The Best Types of Pens for Ink Drawings

We wanted to find out the best types of pens for drawing, so we asked an expert to test some out.

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We were curious about the best types of pens for ink drawings, so we reached out to an expert that could test premium sampler packs from online retailer JetPens. It was immediately clear that New York City-based artist Nicolas V. Sanchez was the person for the job. His Instagram feed (@nicolasvsanchez) has gained over 72k followers that marvel at his ability to create incredible illustrations while he’s just waiting for the subway.

Recently, Sanchez has his first European solo show at Amsterdam’s Galerie Mokum where he exhibited his oil paintings. He also works in charcoal. You can see more of his work on his portfolio, built using Format.

For Format Magazine, he took time out of his busy schedule to review a selection of pens and give his recommendation for any artists browsing for new materials.


When I draw in ink, I always use ballpoint pens. It’s my tool of choice on-the-go, and for small drawings with detailed rendering. Ballpoint has its own unique qualities and allows me to create the unique work I’m known for. Recently I’ve been using a Bic Multi-Color that quickly lets me switch between red, green, blue and black ink.

For the first time, I am trying out different types of pens from JetPens. They sent me a selection of felt tip and brush pens including the Sakura Pigma Micron, Zig Cartoonist Mangaka and Pentel Sign. This is an experiment to see what happens when I put down my trusty ballpoint and try out some fancier imports.

For this series, I sketched my dogs while they slept. They’re the best models for life drawing. If you’re just starting out, draw the things around you. Don’t be afraid to mix up your materials because it might start to bring your work in new directions. For this test, I was surprised by how brush pens allowed me to play with line quality and offered more fluidity to my style. Ultimately, these pens are better for illustration and line work—more graphic design styles of drawing.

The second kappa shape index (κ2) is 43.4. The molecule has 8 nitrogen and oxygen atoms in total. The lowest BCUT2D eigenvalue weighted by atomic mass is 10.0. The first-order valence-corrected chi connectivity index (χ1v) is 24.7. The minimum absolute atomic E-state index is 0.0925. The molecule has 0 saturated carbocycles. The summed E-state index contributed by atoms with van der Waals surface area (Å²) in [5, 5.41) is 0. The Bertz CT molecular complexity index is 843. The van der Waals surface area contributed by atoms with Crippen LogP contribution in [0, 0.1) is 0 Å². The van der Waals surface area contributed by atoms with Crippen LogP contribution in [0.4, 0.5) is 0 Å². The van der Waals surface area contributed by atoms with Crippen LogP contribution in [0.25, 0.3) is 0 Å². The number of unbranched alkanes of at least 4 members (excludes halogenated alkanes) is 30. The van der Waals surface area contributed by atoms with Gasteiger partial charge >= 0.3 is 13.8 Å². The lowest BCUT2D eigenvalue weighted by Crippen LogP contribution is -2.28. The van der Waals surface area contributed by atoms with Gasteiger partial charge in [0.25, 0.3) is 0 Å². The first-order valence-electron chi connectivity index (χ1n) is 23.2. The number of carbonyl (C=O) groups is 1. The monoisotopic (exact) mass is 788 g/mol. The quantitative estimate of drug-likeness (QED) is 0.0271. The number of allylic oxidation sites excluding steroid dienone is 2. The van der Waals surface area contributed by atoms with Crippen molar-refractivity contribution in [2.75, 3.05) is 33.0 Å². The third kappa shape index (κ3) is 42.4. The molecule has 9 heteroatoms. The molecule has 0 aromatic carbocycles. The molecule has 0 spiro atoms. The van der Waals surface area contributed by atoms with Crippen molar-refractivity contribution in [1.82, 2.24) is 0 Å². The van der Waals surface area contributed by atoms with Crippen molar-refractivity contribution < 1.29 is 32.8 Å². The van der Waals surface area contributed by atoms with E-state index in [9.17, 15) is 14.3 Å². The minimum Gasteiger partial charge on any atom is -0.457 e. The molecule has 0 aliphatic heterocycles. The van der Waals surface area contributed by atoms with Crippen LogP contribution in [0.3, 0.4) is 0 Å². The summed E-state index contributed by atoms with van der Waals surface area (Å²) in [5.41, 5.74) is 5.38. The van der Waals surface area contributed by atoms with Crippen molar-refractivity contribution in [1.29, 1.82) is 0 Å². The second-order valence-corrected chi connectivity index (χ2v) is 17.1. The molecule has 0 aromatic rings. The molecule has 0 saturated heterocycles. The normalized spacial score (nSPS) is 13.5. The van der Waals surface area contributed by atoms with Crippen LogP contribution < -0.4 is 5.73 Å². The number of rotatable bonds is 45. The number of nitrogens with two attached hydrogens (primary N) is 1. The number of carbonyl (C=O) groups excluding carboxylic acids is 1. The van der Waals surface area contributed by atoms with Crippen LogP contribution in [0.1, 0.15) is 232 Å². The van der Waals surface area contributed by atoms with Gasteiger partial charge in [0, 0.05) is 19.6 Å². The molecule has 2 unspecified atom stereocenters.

Here are my recommendations for the best pens, and the images I created with each one.


Marvy Le Pen Technical Drawing Pen

Star Rating: ⭐ ⭐ ⭐ ⭐

This pen has pigmented black ink that resists bleed-through and is permanent when dry. I really liked it for drawing. I liked the precision and ability to create forms with minimal mark making. The line quality is great and consistent even when I hesitate. It would be ideal for drawing a map. I would definitely use this pen again.


Sakura Pigma Micron Pen

Star Rating: ⭐ ⭐

With a needle tip, Pigma Microns are good for detailed drawings. The ink is permanent, acid free, and archival quality. This pen was pretty similar to the Le Pen above, but it bled through a little more. It was a little scratchy and gave me goosebumps so I wouldn’t recommend this pen for drawing.


Uni-ball Signo Broad UM-153 Gel Pen

Star Rating: ⭐ ⭐ ⭐ ⭐

Using this pen felt easy. With a .3 tip, the line quality was definitely fine and smooth but it also had character. The blue colour stands out and the ink is resistant to water and fading. If this pen was a person, I would equate it to a charming grandpa.


Kuretake Zig Cartoonist Mangaka Outline Pen

Star Rating: ⭐ ⭐ ⭐ ⭐

This is an ultra-fine marker with smooth flowing ink. The water-based pigment ink is smudge-proof with watercolors and alcohol-based markers once dry. This pen was not bad and I like the handling, but of course it would be better for Manga drawing hence the name of the pen.


Pentel Fude Touch Brush Sign Pen

Star Rating: ⭐ ⭐ ⭐ ⭐

These brush pens are great. The water-based ink helps keep the drawing fluid. It made me think, observe, and react a little faster. However, the tip was relatively wide and I would have preferred to make smaller drawings with larger areas of darks/shadows.


Pentel Pocket Brush Pen GFKP3BPA

Star Rating: ⭐ ⭐ ⭐ ⭐ ⭐

Designed for calligraphy, this is a smooth-writing brush pen that lets you vary line widths from thick to thin. The ink is waterproof once fully dry, and is safe for use with watercolors. This was favorite out of all of these new pens. It offered the fluidity I liked from the first brush pen, but a little more control which allowed me to play with the line quality a little more. I would use this again.

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